Winter season (December 2001 through February 2002):
Temperatures: Meteorological winter of 2001-02 tied for the 5th warmest on record in Champaign, 6th warmest on record in Peoria, and 7th warmest in Springfield. Statewide, it was the 2nd warmest winter on record. Early December was exceptionally mild, with average temperatures of 20 to 26 degrees above normal. Most of January saw above normal temperatures, primarily from the 7-14th and 21-28th. Unseasonably mild weather in late February gave way to a return to Arctic air at the end of the month.
Weather: Two major winter storms affected parts of central and southeast Illinois during the period. One storm from January 30-31 produced major ice accumulations of 1/4 to 1 inch in an
The second major storm was from February 25-26, primarily affecting areas along the I-72 corridor from around Decatur east toward the Indiana border. Snowfall of 5.5 to 7 inches occurred in this area, marking this area's first major storm of the season.
Lack of snow resulted in some locations chasing records for the least amount of snow in a season. Peoria recorded only 4.2 inches for climatological winter, but a late surge of snow in March resulted in the 6th least snowiest winter on record there over the 2001-02 snow season.
Spring season (March through May):
Temperatures: After mild weather for the previous few months, below normal temperatures were found across Illinois during March. Temperatures in some areas finally fell below zero for the first time during the winter, on the 4th. April averaged near to slightly above normal temperature-wise, despite cool spells the first week and the last week. With the frequent storm systems and excessive rain during May, most of that month saw below normal weather. However, the end of May saw temperatures rise into the 90s.
Weather: The highlight of the season was the excessively wet conditions that affected the region during the second half of April, and most of May. Many areas recorded in excess of 5
Other highlights include: heavy snowfall of 6-8 inches west of the Illinois River on March 1-2; a winter storm producing up to 7 inches of snow and 1/2 inch of ice between I-72 and I-70 on
Summer season (June through August):
Temperatures: Frequent warm spells led to temperatures averaging above normal during the season. Excessive temperatures included 101 degrees near Bloomington on July 20, 100 at Chrisman and Decatur on July 21, and 100 at Hutsonville on both August 3 and 4. Much of central Illinois had highs of at least 90 degrees the first 10 days of July. By August, average temperatures across the region were about 1 to 2 degrees above normal for the month.
Weather: After the excessively wet April and May, the moist conditions continued into the first half of June. Much of the 4 to 6 inches of rain during the month fell during this period.
In August, significant rainstorms occurred over central Illinois around mid-month. On the 16th, heavy rain caused flooding in Menard, Logan and De Witt counties. Lincoln reported 4.22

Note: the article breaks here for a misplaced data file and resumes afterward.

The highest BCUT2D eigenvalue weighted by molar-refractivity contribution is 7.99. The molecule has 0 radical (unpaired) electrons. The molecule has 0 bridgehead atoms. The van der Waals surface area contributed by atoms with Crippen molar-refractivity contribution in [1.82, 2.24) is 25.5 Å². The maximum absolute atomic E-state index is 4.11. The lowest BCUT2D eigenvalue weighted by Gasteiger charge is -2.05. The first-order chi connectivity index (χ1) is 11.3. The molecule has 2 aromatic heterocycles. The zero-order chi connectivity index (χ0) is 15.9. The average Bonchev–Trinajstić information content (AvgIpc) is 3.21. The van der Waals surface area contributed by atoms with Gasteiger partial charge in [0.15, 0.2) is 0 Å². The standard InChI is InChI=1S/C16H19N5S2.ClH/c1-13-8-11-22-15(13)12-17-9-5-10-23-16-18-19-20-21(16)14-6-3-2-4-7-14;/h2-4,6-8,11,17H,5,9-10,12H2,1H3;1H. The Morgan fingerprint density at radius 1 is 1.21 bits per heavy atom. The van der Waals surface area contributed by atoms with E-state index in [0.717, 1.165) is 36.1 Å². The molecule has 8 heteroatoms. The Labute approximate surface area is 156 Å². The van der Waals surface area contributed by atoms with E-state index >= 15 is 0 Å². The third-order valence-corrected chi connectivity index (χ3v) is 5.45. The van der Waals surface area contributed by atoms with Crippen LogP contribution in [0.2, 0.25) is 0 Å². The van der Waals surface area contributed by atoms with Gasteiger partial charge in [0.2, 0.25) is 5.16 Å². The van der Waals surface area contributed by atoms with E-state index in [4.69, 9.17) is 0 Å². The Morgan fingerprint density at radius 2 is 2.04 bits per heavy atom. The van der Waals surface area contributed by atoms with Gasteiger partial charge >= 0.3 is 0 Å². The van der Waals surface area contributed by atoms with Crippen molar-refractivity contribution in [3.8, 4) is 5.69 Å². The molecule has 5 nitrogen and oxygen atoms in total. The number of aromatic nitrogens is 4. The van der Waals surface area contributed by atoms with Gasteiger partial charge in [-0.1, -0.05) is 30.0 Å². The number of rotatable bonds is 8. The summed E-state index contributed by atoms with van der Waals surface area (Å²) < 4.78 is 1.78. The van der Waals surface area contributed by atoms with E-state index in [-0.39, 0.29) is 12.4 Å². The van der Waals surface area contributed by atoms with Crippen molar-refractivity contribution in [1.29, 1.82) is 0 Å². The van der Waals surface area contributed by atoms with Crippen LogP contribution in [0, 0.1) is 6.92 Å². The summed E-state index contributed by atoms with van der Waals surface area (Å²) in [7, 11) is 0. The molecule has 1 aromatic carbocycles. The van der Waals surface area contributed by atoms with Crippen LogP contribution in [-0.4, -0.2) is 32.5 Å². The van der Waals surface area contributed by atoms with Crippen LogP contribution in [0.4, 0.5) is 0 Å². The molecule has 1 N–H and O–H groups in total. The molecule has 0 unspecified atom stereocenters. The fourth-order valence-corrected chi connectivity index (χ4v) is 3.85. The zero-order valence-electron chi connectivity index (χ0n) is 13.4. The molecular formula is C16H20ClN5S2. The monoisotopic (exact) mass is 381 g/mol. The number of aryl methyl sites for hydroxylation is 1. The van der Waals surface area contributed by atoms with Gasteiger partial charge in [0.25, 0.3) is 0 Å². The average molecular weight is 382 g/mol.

Autumn season (September through November):
Temperatures: While September averaged 2.5 to 3.5 degrees above normal across central Illinois, a general trend toward cooler than normal conditions set up for much of October and November. The warmest temperatures occurred in early September, peaking at 100 degrees at Hutsonville on September 8. Temperatures in the lower 90s were also reported in some areas in early October.
Weather: As is typical during the autumn season, quiet weather prevailed over the region. However, the dry conditions of the previous few months had begun to spread northward, with areas west of I-55 averaging less than an inch of rain during September. Much of central Illinois north of a Beardstown to Bloomington line saw less than half its normal rainfall during
The most significant event during the season was an outbreak of severe weather on November 10 ahead of a cold front, producing strong winds and hail up to dime size in eastern Illinois. This severe weather event became much more intense after clearing Illinois, with tornadoes killing 36 people In an area from Ohio to Alabama in one of the biggest severe weather outbreaks of the year.
Winter season to date (December 2002):
Temperatures: The general trend of cool weather continued over the region the first week of December, with moderating conditions by mid-month. The mildest weather was from the 17-18th, when highs were well into the 50s, and near 60 degrees in a few places. Unseasonably warm lows in the 40s and 50s were also noted during this time.
Weather: Much of central Illinois saw only sprinkles or flurries the first half of the month. By December 10, areas north of I-72 were classified as being in a moderate drought. However, heavy rains of 1 to 2 inches occurred on the 18th and 19th, with the greatest totals generally in an area from Morrisonville to Lawrenceville.
Much of the precipitation during the month has been occurring in areas south of I-70. The first winter storm of the season occurred on December 4-5, producing snowfall of 3 to 5 inches in most areas. The highest total of 6.8 inches was reported at Lawrenceville. Another system produced rainfall of 1/4 to 1/2 inch on the 12-13th in these areas. Another storm system brought a very white Christmas to much of Illinois, with snow totals of 5 to 8 inches on Christmas Eve. These heavy totals generally extended from Highway 136 into far southern Illinois. The highest total of 9 inches occurred near Sidell, with 8 inch totals from Tuscola to Greenup, and also around Havana and Virginia. Snowfall tapered off sharply to the northwest, with just a dusting around Galesburg.
The Lincoln NWS coverage area includes 35 counties in central and southeast Illinois. Click here to see a map of the coverage area.
Here are some preliminary statistics covering these 35 counties: